Now, all of a sudden, Dylan has offered a red-ribboned gift to the world, not so much slipping back and forth through time as evoking his own past and America’s, while providing Christmas dinner to families on relief—acting like a grander version of the Pretty Boy Floyd of his last proclaimed hero, Woody Guthrie, but as an artist, not a bank robber. Or perhaps Christmas in the Heart is not just a gift but another album of cover versions that, as in the past, has marked an interlude before Dylan undertook yet another new phase of his career. With the masked, shape-changing American alchemist, it is impossible to know too much for sure.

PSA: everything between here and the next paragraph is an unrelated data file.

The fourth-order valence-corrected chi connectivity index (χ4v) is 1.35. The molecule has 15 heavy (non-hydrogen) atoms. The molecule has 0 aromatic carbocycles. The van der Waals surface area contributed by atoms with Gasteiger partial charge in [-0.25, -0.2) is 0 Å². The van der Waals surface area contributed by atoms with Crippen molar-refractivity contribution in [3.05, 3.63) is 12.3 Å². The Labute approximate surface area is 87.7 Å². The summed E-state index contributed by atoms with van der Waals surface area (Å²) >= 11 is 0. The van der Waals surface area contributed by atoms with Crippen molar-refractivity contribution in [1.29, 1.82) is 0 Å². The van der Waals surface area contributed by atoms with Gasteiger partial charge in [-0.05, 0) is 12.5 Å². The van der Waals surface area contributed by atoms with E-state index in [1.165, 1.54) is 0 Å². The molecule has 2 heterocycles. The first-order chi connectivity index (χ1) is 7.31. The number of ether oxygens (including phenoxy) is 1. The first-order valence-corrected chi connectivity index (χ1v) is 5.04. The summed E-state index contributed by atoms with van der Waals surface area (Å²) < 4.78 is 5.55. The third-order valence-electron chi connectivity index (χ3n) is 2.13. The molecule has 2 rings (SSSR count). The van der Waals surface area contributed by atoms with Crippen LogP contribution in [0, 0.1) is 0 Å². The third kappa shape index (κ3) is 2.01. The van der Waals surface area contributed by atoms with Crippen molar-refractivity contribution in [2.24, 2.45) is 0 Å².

Sean Wilentz is a history professor at Princeton University whose books include The Rise of American Democracy: Jefferson to Lincoln and The Age of Reagan: A History, 1974-2008. He is a contributing editor at The New Republic, and historian-in residence at Bob Dylan's official Web site.